The first time I heard about the history of slaves in my hometown, we’d lived in South Carolina for two months.

Accompanying my son on his first field trip at his new school, we squeezed together on a small bench among a group of fourth graders gliding on a pontoon boat. Slowly churning through the mouth of green waters looking for alligators sunning themselves along muddy banks of tall grasses, I fanned myself with a take-out menu from the bottom of my purse while we listened to a guide spew facts. What I learned still haunts me.

Men and women shipped unwillingly from their homes in Africa, once worked as slaves in those same waters we toured. Without modern equipment, they cleared vast acreages of forested wetlands with their bare hands for a large scale cultivation of rice. They were forced into unbearable conditions for the profit of wealthy plantation owners. Many lost their lives to poisonous snake bites and the appetites of steely eyed alligators.

Something felt off as I sat comfortably taking in the sights that others gave their lives at such great cost. I’d read history books, I knew the facts, but this was different. My flesh was mingling with the sacredness of history.

Today, I walk down dusty roads, through well-manicured streets, stand at the end of long stretches of stilted plank over water, a slight breeze pushes hair away from my face and I stand motionless, leaning into a hand rail. And breathe.

I can’t help but think that the beautiful riches I take for granted in my hometown are living monuments to the brutal sacrifices of many before me.


I received a profound response to my earlier post this week after I made some vulnerable admissions, things I’d only said out loud to my H. An email from a friend I’ve known for at least twenty years. She said, “I feel like I know you for the first time.  Doesn’t that sound crazy?  I have known you for so many years but this was letting me into your life in a way that hasn’t been there before.”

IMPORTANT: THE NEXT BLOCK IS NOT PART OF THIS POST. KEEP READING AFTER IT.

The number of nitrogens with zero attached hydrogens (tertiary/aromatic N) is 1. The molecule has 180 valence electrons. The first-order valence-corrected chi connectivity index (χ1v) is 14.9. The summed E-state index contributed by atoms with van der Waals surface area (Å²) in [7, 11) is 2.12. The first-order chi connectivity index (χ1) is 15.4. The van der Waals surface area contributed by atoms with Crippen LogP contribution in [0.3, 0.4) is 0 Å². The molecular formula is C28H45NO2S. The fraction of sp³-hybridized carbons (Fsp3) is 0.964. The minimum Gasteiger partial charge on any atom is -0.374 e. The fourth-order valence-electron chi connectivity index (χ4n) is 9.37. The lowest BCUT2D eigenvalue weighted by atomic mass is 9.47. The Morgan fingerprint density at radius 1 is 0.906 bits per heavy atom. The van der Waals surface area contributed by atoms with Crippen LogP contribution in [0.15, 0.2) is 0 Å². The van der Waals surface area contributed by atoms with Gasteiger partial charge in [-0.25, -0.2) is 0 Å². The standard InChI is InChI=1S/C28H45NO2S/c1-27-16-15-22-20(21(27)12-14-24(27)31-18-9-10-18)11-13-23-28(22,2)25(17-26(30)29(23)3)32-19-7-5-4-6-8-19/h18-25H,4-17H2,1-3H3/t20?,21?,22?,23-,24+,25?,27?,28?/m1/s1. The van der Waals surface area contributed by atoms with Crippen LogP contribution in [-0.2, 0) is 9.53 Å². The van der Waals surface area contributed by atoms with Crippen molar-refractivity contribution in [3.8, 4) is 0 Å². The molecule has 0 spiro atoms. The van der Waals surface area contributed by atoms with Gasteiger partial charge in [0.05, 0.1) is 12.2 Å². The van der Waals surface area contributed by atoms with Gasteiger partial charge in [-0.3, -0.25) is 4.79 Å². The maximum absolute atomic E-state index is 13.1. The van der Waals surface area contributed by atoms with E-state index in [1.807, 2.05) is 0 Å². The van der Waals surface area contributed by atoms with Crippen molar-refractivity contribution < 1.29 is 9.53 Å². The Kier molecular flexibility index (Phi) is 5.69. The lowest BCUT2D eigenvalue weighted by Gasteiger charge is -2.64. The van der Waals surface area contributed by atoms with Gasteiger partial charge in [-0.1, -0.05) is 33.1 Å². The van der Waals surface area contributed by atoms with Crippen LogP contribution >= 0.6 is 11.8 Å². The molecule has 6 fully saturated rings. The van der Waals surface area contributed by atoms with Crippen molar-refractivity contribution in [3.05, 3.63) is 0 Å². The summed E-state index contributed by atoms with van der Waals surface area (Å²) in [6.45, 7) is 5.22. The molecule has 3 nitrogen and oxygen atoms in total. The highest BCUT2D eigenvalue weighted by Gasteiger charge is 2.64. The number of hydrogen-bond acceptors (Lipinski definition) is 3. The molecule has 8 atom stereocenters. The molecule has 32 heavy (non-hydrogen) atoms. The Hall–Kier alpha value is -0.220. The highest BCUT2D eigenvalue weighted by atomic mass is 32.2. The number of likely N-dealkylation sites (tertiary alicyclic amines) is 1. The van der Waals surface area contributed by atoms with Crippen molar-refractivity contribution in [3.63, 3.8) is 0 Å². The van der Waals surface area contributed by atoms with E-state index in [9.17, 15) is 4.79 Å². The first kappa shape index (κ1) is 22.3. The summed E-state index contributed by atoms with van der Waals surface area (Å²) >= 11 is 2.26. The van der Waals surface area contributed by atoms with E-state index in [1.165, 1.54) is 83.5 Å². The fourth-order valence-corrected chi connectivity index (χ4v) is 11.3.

Sometimes we think we’re an open book, but we’ve only revealed the introduction and first chapter. Until you allow someone into your suffering and the deep waters of sacrifice, the work of redemption reads like idealism.

Our stories of overcoming adversity and hardship, they are monuments of hope to those around us. Not random circumstances clumped together but an intentional message we carry in our DNA. When we share them, we extend permission for others to say, “Yes, me too.”

Suddenly, a history tale turns into a lesson in compassion, a beacon of hope that breathes beyond our years. And a simple morning walk becomes a sacred pilgrimage of thankfulness.

“And deep in my heart I do believe we shall overcome some day, as he will, by God’s grace, by helping the seed of the kingdom grow in ourselves and in each other until finally in all of us it becomes a tree where the birds of the air can come and make their nests in our branches. That is all that matters really.” Frederick Buechner